Virus genes help determine if pea aphids get their wings
Many of an organism's traits are influenced by cues from the organism's environment. These features are known as phenotypically plastic traits and are important in allowing an organism to cope with unpredictable environments.
But what are the genetic mechanisms underlying these traits?
Jennifer Brisson, an associate professor of biology at the University of Rochester, and her former postdoctoral student Benjamin Parker, now an assistant professor of microbiology at the University of Tennessee, studied phenotypically plastic traits in pea aphids and uncovered, for the first time, genes that influence whether aphids produce wingless or winged offspring in response to their environment. In a new paper in the journal Current Biology, the researchers shed light on how phenotypically plastic traits evolve and address critical questions about the evolution of environmentally sensitive traits.
Pea aphids are insects that reproduce rapidly and typically give birth to offspring that do not have wings. As many gardeners know, aphids can quickly overwhelm and kill the host plants on which they live and feed. When an environment becomes too crowded with other aphids, the females begin producing offspring that have wings, rather than the typical wingless offspring. The winged offspring can then fly to and colonize new, less crowded plants.
"Aphids have been doing this trick for millions of years," Brisson says. "But some aphids are more sensitive to crowding than others. Figuring out why is key to understanding how this textbook example of phenotypic plasticity works."
The researchers used techniques from evolutionary genetics and molecular biology to identify genes that determine the degree to which aphids respond to crowding. Surprisingly, the genes they uncovered are from a virus that then became incorporated into the aphid genome. The virus, which is from a group of insect viruses called densoviruses, causes its host to produce offspring with wings. Researchers believe the virus does this in order to facilitate its own dispersal. As Brisson and Parker found, the gene from the virus retained the same function of producing winged offspring even after it was transferred and incorporated into the aphid genome.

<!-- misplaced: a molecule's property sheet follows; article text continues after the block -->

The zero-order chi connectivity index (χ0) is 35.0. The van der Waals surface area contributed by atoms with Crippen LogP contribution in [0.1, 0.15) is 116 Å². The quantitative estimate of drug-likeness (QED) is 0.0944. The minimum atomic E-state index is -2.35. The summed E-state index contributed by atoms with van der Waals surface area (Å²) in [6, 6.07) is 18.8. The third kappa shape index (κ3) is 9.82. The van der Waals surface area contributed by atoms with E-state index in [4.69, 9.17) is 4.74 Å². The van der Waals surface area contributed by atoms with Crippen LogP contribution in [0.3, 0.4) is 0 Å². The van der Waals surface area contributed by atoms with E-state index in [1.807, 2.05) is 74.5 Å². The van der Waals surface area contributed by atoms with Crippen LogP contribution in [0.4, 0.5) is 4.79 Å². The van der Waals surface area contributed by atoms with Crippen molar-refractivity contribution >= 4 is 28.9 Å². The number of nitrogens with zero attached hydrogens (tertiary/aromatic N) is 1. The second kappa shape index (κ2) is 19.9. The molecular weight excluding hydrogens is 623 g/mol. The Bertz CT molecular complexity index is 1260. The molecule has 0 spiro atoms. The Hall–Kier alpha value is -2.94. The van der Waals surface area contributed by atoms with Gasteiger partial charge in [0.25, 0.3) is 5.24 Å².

"This is a novel role for viral genes that are co-opted by the genome for other purposes, like modulating plastic phenotypes," Parker says. "Microbial genes can become incorporated into animal genomes, and this process is important to evolution."
Most laterally transferred DNA—DNA that is inherited from other organisms, like viruses—is not expressed by its hosts because it is quickly inactivated or eliminated. However, there are examples in most organisms—even humans—where genomes co-opt genes laterally; in humans, for instance, the gene that creates a membrane between the placenta and the fetus was co-opted from a retrovirus.
Brisson and Parker found a clear case in which genes from outside an organism were co-opted by the organism's genome to modify the strength of a plastic response to environmental cues. Microbial genes like those from viruses can, therefore, play an important role in insect and animal evolution, Brisson says. "Even in ancient traits like the one studied here, new genes can start to play a role in shaping plastic traits and can help organisms cope with an unpredictable world."